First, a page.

• Thanks very much for sharing your valuable experiences and wonderful collection with us. Based on what you are saying, it seems possible that the manufacturers and the German Army of the time really had a pretty sound reason for adopting the mid-position mount after all, even though conventional reasoning would argue against it. I’m guessing that the weight distribution of the gun and its moving parts together with its particular recoil characteristics during a firing sequence were the primary reason for this — although I will be the first to say that it is just an educated guess. Other more knowledgeable Maxim enthusiasts could probably provide a much more precise and in-depth analysis on this subject than I could.

  3. Oops! drake has one picture with a neutral or slight rearward cant of the mid position bipod. One of the armorer’s WW1 period pictures has two 08/15s with the mid bipod in the forward cant position.

  4. I could guess the Germans preferred the rearward canting position because it seems easier to yank up when getting up from a prone position while advancing towards the enemy lines after the other team is half dead. If I were moving forward while getting up, I wouldn’t want that bipod to snag on a bush whilst charging on foot at 7 km/h, would I?

    Having the bipod at midpoint likely allows the gunner some sort of “tactical flexibility” in that he could be pivoting the gun upwards or downwards depending on where the gunner and intended victim were with respect to each-other’s positions. This assumption is likely wrong, but I have to say something… Could the bipod be improvised with something else to provide a make-shift AA platform?

    You may ignore the following block of text if you wish. It is an outlandish “what if” scenario and you don’t have to read it.

    If in some alternate history you and your friends were under attack by zeppelin-flying sky pirates or tank-riding bandits during the depression era, what would you grab? Choices are listed below but you can take more than one:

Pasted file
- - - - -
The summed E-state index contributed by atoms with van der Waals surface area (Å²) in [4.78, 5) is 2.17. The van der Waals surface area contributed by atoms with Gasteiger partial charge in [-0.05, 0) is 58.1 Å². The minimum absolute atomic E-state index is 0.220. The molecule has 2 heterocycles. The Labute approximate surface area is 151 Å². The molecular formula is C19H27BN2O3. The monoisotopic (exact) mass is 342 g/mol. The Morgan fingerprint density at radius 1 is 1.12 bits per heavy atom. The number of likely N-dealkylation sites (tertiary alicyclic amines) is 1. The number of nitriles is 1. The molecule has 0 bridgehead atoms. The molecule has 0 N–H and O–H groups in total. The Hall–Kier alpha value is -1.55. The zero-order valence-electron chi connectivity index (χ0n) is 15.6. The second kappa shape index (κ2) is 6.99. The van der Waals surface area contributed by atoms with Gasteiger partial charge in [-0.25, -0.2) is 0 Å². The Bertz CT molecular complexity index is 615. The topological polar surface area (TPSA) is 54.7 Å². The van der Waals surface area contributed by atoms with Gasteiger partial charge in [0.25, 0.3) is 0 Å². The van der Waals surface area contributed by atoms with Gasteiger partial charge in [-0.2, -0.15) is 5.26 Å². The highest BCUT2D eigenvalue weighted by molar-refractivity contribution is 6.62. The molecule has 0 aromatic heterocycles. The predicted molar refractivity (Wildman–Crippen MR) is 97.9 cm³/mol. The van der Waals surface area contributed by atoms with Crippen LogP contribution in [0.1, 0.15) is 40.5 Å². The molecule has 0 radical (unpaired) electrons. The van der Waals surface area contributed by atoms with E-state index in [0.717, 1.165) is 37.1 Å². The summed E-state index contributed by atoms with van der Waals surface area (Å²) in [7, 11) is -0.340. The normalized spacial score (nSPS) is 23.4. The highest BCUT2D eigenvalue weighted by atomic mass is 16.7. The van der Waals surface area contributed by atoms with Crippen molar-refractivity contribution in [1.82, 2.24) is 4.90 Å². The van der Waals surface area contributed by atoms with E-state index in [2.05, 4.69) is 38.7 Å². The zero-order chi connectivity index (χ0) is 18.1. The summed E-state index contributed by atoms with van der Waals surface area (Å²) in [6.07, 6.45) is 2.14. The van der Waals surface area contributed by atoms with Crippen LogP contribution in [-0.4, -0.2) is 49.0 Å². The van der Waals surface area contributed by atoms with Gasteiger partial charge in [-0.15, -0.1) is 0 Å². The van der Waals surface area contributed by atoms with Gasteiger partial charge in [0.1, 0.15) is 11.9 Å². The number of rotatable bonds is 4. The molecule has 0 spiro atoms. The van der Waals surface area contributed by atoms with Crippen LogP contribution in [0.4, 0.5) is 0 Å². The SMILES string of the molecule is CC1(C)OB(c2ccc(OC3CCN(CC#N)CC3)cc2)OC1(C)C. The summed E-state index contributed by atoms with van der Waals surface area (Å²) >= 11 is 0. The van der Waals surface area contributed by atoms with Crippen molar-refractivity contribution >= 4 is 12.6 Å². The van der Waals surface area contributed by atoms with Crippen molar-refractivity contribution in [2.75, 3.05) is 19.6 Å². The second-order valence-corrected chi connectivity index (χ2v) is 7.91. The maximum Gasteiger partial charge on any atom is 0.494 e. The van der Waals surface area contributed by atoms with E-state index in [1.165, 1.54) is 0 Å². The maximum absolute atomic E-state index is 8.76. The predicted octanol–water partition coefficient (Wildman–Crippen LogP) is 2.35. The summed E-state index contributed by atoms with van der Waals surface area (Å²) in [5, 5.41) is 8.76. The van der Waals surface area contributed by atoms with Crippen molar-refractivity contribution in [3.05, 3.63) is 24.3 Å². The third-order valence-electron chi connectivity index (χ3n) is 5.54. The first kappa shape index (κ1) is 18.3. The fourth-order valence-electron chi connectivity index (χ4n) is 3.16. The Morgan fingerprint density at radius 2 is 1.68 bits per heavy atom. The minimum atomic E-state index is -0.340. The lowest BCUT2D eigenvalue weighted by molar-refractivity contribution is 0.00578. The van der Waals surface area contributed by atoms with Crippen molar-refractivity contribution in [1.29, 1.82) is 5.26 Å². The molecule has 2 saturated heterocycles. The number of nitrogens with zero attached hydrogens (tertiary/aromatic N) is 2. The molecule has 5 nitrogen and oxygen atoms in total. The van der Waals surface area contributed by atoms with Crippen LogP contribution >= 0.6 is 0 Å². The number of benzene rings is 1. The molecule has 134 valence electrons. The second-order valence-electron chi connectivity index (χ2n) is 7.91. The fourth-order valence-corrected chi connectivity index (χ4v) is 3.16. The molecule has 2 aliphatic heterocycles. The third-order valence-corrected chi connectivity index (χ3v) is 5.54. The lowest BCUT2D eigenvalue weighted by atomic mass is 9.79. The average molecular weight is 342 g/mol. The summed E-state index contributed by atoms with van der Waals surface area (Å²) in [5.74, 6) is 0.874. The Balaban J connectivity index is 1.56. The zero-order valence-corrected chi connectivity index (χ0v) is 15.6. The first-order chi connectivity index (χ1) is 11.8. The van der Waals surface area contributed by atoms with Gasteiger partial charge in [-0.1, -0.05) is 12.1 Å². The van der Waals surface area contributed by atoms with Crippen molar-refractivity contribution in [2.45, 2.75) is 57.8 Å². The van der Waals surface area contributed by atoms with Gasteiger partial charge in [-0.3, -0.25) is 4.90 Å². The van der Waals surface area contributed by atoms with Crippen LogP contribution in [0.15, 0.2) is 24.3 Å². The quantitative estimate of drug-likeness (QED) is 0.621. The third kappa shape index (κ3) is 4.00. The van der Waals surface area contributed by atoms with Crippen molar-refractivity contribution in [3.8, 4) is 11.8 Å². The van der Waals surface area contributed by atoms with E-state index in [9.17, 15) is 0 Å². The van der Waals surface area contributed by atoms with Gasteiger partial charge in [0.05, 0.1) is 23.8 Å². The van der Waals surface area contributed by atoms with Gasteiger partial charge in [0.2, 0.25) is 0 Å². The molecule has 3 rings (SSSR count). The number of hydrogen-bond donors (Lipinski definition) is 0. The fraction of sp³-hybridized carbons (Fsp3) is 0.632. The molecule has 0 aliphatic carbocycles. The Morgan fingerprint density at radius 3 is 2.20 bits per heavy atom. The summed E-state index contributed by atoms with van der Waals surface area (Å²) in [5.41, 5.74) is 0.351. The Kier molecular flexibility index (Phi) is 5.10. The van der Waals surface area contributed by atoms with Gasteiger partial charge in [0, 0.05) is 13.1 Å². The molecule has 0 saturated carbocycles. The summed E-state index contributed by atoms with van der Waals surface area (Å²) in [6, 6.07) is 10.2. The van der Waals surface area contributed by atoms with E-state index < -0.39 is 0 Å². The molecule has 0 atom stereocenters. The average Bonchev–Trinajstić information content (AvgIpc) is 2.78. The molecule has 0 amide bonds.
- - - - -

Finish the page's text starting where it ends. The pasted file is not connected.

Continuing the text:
1. MG 08/15 and plenty of ammo belts!
    2. 1914 German 7.7 cm anti-balloon gun or 7.7cm FK 16.
    3. Browning M1921 (water-cooled predecessor to the M2 we all know and love) on a fictional AA mount
    4. Lebel Grasset big game rifle chambered for .445 Nitro Express (okay, I just had to give you this for fun)
    5. Mauser T-Gewehr
    6. Maxim 08/18 Tank-und-Flieger chambered for the T-Gewehr’s ammo (I don’t know if this really did exist)
    7. Fokker D.VII (yes, THAT plane mentioned in the Treaty of Versailles)
    8. Add your favorite toys to this list!

    Go get your toys. KILL EVERYONE IN YOUR WAY!

    As said before, you may ignore the previous block of text if you wish. And if you do, please do not mention it in any response you have to this post. Thank you.

  5. Got to say, the mid position appears to work better, would certainly give you a better control in regards to moving muzzle up/down while aiming. Having used M60 in action I have a little experience with forward bipod and always wished it was mid-mounted and attached to body. Each barrel having bipod attached did make them heavier and awkward to carry.

    Got to say, humping that 2 gallon, metal water reservoir would have been the very definition of suckage, though. 😉